On his farm in the Belgian countryside, Cassart breeds livestock himself — around 200 Belgian Blue cattle. Cassart is worried about the environmental impact of cattle farming in Brazil where, compared to Europe, he said inferior sanitary and environmental regulations are in place.
“That doesn’t mean they are producing something bad. But if they must remove the Amazon rainforests to produce meat and send it to Europe, and this makes our green pasture redundant, it makes no sense at all,” he said.
Most of the Brazilian cattle farms are located in the central state of Mato Grosso, which includes parts of the Amazon rainforest. The majority of deforestation is caused by the illegal occupation of public lands and the expansion of agriculture and livestock farming.
In the Atlantic forest, where Ellen Marina has her farm, cattle production, as well as crops such as coffee and sugarcane, are mainly responsible for the deforestation.
There are concerns that enabling broader access to the EU’s market would lead to further deforestation. The current Brazilian government announced steps against illegal deforestation in theAmazon, and says that the deforestation rate has fallen compared to 2022.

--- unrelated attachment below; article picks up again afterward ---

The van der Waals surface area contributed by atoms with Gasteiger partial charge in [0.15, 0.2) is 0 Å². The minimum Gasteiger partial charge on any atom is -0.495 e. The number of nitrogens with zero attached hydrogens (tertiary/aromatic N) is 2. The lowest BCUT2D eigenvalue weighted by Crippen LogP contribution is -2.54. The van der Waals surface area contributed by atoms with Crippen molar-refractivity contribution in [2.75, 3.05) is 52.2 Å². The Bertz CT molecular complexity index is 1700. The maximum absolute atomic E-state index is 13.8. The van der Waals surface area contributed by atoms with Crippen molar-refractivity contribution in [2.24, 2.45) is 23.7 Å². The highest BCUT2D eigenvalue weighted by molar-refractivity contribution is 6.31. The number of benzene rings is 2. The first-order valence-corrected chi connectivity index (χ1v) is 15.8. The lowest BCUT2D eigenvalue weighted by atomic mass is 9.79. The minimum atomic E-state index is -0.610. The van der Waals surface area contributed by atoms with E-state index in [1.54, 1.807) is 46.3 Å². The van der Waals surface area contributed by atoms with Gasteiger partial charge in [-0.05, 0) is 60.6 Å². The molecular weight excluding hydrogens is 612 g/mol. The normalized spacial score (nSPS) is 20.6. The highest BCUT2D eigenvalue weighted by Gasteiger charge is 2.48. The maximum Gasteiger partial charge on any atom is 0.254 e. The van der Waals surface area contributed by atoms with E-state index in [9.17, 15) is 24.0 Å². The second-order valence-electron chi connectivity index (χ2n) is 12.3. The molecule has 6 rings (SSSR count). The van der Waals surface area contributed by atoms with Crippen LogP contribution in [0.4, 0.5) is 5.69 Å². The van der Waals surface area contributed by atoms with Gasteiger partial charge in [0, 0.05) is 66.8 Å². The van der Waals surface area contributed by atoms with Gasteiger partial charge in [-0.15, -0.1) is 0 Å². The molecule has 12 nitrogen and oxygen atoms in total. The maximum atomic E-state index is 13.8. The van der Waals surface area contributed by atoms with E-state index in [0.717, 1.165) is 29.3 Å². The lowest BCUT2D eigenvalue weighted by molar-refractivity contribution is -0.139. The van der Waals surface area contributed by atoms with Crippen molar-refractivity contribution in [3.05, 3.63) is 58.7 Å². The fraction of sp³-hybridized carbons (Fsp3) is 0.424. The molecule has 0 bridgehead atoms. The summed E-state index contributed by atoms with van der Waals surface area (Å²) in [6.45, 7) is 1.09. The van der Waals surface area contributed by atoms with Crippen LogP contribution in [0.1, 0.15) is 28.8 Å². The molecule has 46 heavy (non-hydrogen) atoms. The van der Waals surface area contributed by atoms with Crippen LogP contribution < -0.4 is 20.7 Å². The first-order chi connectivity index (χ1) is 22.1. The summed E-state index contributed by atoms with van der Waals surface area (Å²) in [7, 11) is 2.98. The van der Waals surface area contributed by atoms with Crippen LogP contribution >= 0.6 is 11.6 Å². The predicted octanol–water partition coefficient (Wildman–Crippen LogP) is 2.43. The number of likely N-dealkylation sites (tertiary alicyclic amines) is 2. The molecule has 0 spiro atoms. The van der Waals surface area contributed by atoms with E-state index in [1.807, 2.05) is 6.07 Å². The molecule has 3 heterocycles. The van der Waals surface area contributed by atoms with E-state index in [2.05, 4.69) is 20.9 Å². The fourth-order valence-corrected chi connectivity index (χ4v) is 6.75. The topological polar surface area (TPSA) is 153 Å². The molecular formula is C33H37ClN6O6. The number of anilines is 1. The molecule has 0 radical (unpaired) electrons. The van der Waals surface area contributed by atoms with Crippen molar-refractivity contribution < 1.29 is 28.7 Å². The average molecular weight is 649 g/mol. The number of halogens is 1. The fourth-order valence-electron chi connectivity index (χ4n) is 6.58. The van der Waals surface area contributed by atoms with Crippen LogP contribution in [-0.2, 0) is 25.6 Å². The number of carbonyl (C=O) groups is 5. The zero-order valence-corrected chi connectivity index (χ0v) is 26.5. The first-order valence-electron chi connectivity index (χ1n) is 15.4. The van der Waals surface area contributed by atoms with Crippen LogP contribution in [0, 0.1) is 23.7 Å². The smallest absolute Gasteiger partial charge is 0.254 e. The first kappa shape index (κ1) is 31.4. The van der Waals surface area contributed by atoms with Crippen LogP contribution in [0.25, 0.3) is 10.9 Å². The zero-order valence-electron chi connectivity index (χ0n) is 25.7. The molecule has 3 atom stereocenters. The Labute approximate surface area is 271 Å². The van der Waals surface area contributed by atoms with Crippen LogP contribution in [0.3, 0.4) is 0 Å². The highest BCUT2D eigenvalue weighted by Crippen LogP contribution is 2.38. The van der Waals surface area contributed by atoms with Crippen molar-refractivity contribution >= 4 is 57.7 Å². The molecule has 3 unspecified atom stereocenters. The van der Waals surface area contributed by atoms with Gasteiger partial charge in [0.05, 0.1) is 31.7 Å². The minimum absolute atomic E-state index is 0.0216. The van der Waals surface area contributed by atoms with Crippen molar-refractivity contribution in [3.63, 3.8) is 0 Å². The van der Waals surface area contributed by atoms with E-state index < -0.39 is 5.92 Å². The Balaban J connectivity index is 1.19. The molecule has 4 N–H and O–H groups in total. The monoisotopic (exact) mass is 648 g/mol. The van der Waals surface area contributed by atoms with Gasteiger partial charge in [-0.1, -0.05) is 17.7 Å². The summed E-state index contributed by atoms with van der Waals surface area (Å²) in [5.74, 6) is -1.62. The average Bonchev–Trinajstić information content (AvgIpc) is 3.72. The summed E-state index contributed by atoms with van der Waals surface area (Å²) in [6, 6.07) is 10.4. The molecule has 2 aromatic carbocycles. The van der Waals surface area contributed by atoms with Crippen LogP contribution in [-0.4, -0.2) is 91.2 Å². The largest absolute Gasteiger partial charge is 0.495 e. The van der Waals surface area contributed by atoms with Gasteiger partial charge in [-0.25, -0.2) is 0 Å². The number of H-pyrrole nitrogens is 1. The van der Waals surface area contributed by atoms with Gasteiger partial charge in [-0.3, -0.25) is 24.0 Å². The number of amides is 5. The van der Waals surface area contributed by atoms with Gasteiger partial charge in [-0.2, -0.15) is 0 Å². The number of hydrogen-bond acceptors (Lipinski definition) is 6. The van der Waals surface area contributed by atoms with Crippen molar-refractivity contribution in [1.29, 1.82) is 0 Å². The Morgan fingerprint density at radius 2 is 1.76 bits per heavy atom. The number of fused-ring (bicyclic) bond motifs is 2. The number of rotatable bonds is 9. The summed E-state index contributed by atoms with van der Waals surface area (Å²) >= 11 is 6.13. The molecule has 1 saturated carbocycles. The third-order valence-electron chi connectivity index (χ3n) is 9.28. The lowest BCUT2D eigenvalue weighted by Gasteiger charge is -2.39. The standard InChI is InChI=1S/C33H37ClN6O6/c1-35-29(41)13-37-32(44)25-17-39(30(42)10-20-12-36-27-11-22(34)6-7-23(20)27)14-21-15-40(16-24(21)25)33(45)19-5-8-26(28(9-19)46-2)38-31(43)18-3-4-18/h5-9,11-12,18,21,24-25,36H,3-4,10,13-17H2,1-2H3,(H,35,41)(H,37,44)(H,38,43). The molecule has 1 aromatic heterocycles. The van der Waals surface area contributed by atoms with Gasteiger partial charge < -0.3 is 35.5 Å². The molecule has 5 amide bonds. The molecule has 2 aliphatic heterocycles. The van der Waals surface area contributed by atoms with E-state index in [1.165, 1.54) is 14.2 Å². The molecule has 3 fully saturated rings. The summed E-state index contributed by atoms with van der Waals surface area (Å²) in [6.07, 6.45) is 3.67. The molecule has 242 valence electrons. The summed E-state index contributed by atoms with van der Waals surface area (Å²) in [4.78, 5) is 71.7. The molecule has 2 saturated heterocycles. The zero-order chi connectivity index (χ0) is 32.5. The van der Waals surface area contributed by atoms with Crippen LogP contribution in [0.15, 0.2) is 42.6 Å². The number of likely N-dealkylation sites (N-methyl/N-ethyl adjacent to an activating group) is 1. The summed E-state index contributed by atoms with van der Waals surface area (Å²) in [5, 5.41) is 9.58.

Still, the EU-Mercosur agreement has been widely criticized by environmental activists. Greenpeace recently launched a protest campaign in Brussels to stop the Mercosur agreement, which they call a “toxic trade deal.”
Are environmental requirements a stumbling block or a chance?
Environmental protection measures, including in the Amazon region, are currently the main roadblock hindering the trade deal. The European Commission has proposed an addendum to the treaty, enshrining environmental requirements, but this has been rejected by crucial Mercosur states. Earlier this month, Brazilian President Luiz Inacio Lula da Silva called the text “unacceptable” at a summit of Mercosur leaders in Argentina.
Patricia Iglecias, a law professor at the University of Sâo Paulo, thinks the detailed environmental regulations in the agreement are an opportunity for Brazilian producers committed to an environmentally responsible agenda. The EU-Mercosur deal would also help control production chains in the Amazon by requiring countries to comply with local legislation, she added.
“We have a series of regulations, from the Federal Constitution to the Forest Code as it stands today, that restrict the expansion of cultivation areas,” Iglecias told DW.
But before the trade deal and its repercussions for livelihoods on both continents can take effect, both sides must agree on the next steps. With Spain heading the rotating Council of the EU presidency and Brazil at the helm of Mercosur until the end of 2023, political pressure to finalize the deal by the end of the year is high.
News agency AFP recently reported that Brazil’s Lula has his own proposal on the environmental requirements, which he wants to discuss at a summit of the EU and the Community of Latin American and Caribbean States in Brussels on July 17 and 18.
Lucia Schulten is an Europe correspondent at DW Studio Brussels, with a focus on the EU and international courts.